According to the dictionary, a cleft palate is a 'congenital (meaning born with) fissure in the roof of the mouth that is the result of incomplete fusion of the palate during embryonic development' It can involve the hard palate (the 'ridged' part of the roof of the mouth) or the soft palate (at the back of the mouth) or even both at the same time.
Eventually all Maltese breeders will run into cleft palates, so it is important to check the mouths of each puppy after they are born.
Puppies with cleft palates will try to nurse without success. They are unable to form the necessary 'seal' in order to suckle. Often the milk will be seen bubbling from the nose, since with cleft palates, the fissure is open into the nasal passages.
It is possible to 'save' a puppy by tube feeding until it is either old enough for surgery (very expensive and unfortunately not that successful) or through a relatively new special feeding regimen (dry food and water only). Saving a cleft palate puppy requires extensive round the clock dedication and the risk of aspiration pneumonia is high. Not only that, but it is not unusual for a puppy with a cleft palate to have other health issues. Most breeders do the compassionate thing and have the puppy euthanized.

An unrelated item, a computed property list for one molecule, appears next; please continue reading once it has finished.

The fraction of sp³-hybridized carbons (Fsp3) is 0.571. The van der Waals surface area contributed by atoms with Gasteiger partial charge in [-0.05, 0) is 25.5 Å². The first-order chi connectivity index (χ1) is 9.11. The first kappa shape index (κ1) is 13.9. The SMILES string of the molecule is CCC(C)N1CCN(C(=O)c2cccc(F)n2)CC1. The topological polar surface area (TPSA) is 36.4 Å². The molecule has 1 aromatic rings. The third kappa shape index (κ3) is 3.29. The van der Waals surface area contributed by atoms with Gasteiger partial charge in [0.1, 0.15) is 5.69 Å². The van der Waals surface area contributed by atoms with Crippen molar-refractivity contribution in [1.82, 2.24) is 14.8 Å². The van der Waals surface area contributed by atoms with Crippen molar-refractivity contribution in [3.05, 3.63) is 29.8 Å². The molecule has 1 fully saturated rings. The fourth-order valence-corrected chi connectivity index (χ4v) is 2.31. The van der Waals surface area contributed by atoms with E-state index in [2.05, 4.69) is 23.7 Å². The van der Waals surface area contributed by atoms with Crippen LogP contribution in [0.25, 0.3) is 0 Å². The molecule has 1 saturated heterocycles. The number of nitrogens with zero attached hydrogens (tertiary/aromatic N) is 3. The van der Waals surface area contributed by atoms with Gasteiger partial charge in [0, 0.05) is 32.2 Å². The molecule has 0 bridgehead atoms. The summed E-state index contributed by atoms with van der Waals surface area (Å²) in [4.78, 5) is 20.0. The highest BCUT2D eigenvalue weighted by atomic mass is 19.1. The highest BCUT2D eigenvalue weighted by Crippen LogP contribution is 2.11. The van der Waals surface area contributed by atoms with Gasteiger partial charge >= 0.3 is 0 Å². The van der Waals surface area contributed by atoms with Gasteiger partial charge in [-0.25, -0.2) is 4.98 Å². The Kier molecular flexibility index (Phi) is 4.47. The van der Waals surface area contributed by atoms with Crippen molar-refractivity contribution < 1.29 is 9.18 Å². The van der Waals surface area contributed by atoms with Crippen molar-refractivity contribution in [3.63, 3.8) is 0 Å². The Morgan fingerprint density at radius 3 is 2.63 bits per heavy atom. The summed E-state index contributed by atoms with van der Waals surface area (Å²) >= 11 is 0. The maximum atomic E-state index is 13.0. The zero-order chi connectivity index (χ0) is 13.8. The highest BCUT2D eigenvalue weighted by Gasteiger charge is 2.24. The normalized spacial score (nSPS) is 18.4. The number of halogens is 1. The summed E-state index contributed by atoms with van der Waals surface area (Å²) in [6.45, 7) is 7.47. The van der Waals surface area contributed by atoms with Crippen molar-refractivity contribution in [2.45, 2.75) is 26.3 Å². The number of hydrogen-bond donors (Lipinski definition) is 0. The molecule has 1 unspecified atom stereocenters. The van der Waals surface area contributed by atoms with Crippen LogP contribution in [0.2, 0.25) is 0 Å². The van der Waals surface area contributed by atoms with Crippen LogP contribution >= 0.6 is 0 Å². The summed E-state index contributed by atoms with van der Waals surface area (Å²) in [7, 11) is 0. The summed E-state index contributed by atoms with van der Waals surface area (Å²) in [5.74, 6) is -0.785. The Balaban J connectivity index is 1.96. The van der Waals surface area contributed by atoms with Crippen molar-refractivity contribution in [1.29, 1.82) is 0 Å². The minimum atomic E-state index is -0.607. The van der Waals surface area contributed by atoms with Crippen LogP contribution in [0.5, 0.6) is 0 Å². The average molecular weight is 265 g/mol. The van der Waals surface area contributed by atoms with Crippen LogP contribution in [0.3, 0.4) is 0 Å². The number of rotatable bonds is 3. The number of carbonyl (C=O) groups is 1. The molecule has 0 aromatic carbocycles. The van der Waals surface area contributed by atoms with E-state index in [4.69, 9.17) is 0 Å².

There is a high probability that cleft palates are an inherited trait.
Having said that, there are environmental 'toxins' that may cause cleft palates: Some drugs such as corticosteroids, metronidazole (Flagyl) and certain antibiotics have been implicated; exposure to an infectious disease; herbicides (such as that used on grass) or insecticides; excessive amounts of Vitamin A; ingestion of certain plants, etc.
However, before a breeder jumps on the bandwagon and says that the mother must have been exposed to something and it's not hereditary, it is important to remember that most of these toxins have to be purposely introduced to the bitch. Knowledgeable breeders are very careful with their pregnant bitches and the likelihood of exposure to a toxin is low.
Hereditary or environmental, it may be difficult if ever, to figure out the cause. If there is a family history of cleft palates, chances are, the problem is hereditary.
Regardless, a cleft puppy should be dealt with one way or another and not left to starve. A hard decision, but one that every breeder faces at some point when breeding.